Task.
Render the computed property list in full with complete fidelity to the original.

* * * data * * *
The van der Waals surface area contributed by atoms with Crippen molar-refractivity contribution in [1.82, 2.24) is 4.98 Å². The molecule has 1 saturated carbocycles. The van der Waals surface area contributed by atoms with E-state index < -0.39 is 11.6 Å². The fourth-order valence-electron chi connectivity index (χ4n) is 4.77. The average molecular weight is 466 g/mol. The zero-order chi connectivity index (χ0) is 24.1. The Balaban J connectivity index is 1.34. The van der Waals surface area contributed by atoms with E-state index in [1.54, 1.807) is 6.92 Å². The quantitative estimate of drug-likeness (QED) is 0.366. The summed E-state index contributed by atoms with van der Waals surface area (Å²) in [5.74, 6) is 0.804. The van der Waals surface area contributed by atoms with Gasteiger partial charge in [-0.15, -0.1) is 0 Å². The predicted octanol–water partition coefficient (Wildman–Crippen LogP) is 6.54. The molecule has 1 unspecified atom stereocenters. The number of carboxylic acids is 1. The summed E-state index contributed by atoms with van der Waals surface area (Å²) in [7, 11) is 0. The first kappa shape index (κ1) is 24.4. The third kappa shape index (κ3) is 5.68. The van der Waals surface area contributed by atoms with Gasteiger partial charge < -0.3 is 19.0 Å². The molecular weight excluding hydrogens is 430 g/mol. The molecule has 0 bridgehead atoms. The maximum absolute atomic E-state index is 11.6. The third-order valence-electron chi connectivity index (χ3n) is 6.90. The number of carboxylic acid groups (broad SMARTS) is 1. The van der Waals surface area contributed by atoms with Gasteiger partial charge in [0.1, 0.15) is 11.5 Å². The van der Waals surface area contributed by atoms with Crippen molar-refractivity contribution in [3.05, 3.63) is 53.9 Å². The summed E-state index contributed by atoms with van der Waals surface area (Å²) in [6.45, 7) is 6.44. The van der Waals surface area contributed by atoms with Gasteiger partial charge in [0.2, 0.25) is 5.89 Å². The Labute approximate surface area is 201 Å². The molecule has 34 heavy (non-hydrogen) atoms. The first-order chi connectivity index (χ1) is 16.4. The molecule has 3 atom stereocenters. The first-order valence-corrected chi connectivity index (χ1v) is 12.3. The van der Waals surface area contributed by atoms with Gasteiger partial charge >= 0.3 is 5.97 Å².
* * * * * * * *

The van der Waals surface area contributed by atoms with Crippen molar-refractivity contribution in [1.82, 2.24) is 4.98 Å². The molecule has 1 saturated carbocycles. The van der Waals surface area contributed by atoms with E-state index < -0.39 is 11.6 Å². The fourth-order valence-electron chi connectivity index (χ4n) is 4.77. The average molecular weight is 466 g/mol. The zero-order chi connectivity index (χ0) is 24.1. The Balaban J connectivity index is 1.34. The van der Waals surface area contributed by atoms with E-state index in [1.54, 1.807) is 6.92 Å². The quantitative estimate of drug-likeness (QED) is 0.366. The summed E-state index contributed by atoms with van der Waals surface area (Å²) in [5.74, 6) is 0.804. The van der Waals surface area contributed by atoms with Gasteiger partial charge in [-0.15, -0.1) is 0 Å². The predicted octanol–water partition coefficient (Wildman–Crippen LogP) is 6.54. The molecule has 1 unspecified atom stereocenters. The number of carboxylic acids is 1. The summed E-state index contributed by atoms with van der Waals surface area (Å²) in [7, 11) is 0. The first kappa shape index (κ1) is 24.4. The third kappa shape index (κ3) is 5.68. The van der Waals surface area contributed by atoms with Gasteiger partial charge < -0.3 is 19.0 Å². The molecular weight excluding hydrogens is 430 g/mol. The molecule has 0 bridgehead atoms. The maximum absolute atomic E-state index is 11.6. The third-order valence-electron chi connectivity index (χ3n) is 6.90. The number of carboxylic acid groups (broad SMARTS) is 1. The van der Waals surface area contributed by atoms with Gasteiger partial charge in [0.1, 0.15) is 11.5 Å². The van der Waals surface area contributed by atoms with Crippen molar-refractivity contribution in [3.05, 3.63) is 53.9 Å². The summed E-state index contributed by atoms with van der Waals surface area (Å²) in [6.45, 7) is 6.44. The van der Waals surface area contributed by atoms with Gasteiger partial charge in [0.2, 0.25) is 5.89 Å². The Labute approximate surface area is 201 Å². The molecule has 34 heavy (non-hydrogen) atoms. The first-order chi connectivity index (χ1) is 16.4. The molecule has 3 atom stereocenters. The first-order valence-corrected chi connectivity index (χ1v) is 12.3. The van der Waals surface area contributed by atoms with Gasteiger partial charge >= 0.3 is 5.97 Å².